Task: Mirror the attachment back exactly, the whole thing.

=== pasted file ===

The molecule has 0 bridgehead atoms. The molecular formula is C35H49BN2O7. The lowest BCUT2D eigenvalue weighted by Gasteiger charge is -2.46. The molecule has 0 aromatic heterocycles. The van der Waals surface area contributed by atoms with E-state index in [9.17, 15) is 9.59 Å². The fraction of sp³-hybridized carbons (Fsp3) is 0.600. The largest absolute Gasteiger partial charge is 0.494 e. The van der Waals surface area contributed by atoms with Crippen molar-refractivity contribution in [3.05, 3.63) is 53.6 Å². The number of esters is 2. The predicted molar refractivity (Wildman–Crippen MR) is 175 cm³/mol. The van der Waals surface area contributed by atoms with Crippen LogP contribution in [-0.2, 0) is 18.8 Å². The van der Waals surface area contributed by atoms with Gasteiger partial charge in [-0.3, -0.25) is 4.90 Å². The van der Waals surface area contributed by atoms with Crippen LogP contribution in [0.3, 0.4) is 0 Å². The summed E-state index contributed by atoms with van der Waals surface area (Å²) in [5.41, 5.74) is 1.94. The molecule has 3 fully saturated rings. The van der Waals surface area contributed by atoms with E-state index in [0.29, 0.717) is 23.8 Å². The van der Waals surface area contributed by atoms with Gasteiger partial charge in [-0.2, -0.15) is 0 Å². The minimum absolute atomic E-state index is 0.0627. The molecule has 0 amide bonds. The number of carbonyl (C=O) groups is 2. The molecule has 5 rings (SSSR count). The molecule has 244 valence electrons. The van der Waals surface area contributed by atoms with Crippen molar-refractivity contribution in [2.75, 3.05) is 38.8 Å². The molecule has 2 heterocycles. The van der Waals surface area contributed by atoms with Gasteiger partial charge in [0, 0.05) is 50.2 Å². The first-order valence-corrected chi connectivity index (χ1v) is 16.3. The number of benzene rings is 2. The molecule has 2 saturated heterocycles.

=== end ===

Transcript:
The molecule has 0 bridgehead atoms. The molecular formula is C35H49BN2O7. The lowest BCUT2D eigenvalue weighted by Gasteiger charge is -2.46. The molecule has 0 aromatic heterocycles. The van der Waals surface area contributed by atoms with E-state index in [9.17, 15) is 9.59 Å². The fraction of sp³-hybridized carbons (Fsp3) is 0.600. The largest absolute Gasteiger partial charge is 0.494 e. The van der Waals surface area contributed by atoms with Crippen molar-refractivity contribution in [3.05, 3.63) is 53.6 Å². The number of esters is 2. The predicted molar refractivity (Wildman–Crippen MR) is 175 cm³/mol. The van der Waals surface area contributed by atoms with Crippen LogP contribution in [-0.2, 0) is 18.8 Å². The van der Waals surface area contributed by atoms with Gasteiger partial charge in [-0.3, -0.25) is 4.90 Å². The van der Waals surface area contributed by atoms with Crippen LogP contribution in [0.3, 0.4) is 0 Å². The summed E-state index contributed by atoms with van der Waals surface area (Å²) in [5.41, 5.74) is 1.94. The molecule has 3 fully saturated rings. The van der Waals surface area contributed by atoms with E-state index in [0.29, 0.717) is 23.8 Å². The van der Waals surface area contributed by atoms with Gasteiger partial charge in [-0.2, -0.15) is 0 Å². The minimum absolute atomic E-state index is 0.0627. The molecule has 0 amide bonds. The number of carbonyl (C=O) groups is 2. The molecule has 5 rings (SSSR count). The molecule has 244 valence electrons. The van der Waals surface area contributed by atoms with Crippen molar-refractivity contribution in [2.75, 3.05) is 38.8 Å². The molecule has 2 heterocycles. The van der Waals surface area contributed by atoms with Gasteiger partial charge in [0, 0.05) is 50.2 Å². The first-order valence-corrected chi connectivity index (χ1v) is 16.3. The number of benzene rings is 2. The molecule has 2 saturated heterocycles.